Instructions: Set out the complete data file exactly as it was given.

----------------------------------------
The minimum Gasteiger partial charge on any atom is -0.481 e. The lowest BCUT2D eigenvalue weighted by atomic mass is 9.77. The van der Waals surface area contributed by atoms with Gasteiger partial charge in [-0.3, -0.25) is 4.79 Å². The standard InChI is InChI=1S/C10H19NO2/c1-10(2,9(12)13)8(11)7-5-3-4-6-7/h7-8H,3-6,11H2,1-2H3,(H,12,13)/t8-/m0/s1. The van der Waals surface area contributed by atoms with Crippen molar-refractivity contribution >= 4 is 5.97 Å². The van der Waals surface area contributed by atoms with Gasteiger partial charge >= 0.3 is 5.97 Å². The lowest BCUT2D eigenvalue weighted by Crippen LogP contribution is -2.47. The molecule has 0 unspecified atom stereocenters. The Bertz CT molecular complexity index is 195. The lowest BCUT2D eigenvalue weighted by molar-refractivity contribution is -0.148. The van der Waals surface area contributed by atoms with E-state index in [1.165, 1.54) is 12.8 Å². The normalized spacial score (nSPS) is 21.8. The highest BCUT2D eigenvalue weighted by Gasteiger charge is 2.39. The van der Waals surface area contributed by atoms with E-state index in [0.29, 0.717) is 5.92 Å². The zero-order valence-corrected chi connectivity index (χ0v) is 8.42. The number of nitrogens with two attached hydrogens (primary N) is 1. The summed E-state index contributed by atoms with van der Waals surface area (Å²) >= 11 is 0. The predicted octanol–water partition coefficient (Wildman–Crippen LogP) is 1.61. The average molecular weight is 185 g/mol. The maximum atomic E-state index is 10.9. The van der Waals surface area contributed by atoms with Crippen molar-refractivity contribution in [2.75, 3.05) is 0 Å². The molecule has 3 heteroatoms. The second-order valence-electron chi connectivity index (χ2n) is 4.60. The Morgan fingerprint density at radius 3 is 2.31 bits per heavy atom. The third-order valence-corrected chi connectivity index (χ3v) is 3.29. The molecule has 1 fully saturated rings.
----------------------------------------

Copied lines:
The minimum Gasteiger partial charge on any atom is -0.481 e. The lowest BCUT2D eigenvalue weighted by atomic mass is 9.77. The van der Waals surface area contributed by atoms with Gasteiger partial charge in [-0.3, -0.25) is 4.79 Å². The standard InChI is InChI=1S/C10H19NO2/c1-10(2,9(12)13)8(11)7-5-3-4-6-7/h7-8H,3-6,11H2,1-2H3,(H,12,13)/t8-/m0/s1. The van der Waals surface area contributed by atoms with Crippen molar-refractivity contribution >= 4 is 5.97 Å². The van der Waals surface area contributed by atoms with Gasteiger partial charge >= 0.3 is 5.97 Å². The lowest BCUT2D eigenvalue weighted by Crippen LogP contribution is -2.47. The molecule has 0 unspecified atom stereocenters. The Bertz CT molecular complexity index is 195. The lowest BCUT2D eigenvalue weighted by molar-refractivity contribution is -0.148. The van der Waals surface area contributed by atoms with E-state index in [1.165, 1.54) is 12.8 Å². The normalized spacial score (nSPS) is 21.8. The highest BCUT2D eigenvalue weighted by Gasteiger charge is 2.39. The van der Waals surface area contributed by atoms with E-state index in [0.29, 0.717) is 5.92 Å². The zero-order valence-corrected chi connectivity index (χ0v) is 8.42. The number of nitrogens with two attached hydrogens (primary N) is 1. The summed E-state index contributed by atoms with van der Waals surface area (Å²) >= 11 is 0. The predicted octanol–water partition coefficient (Wildman–Crippen LogP) is 1.61. The average molecular weight is 185 g/mol. The maximum atomic E-state index is 10.9. The van der Waals surface area contributed by atoms with Crippen molar-refractivity contribution in [2.75, 3.05) is 0 Å². The molecule has 3 heteroatoms. The second-order valence-electron chi connectivity index (χ2n) is 4.60. The Morgan fingerprint density at radius 3 is 2.31 bits per heavy atom. The third-order valence-corrected chi connectivity index (χ3v) is 3.29. The molecule has 1 fully saturated rings.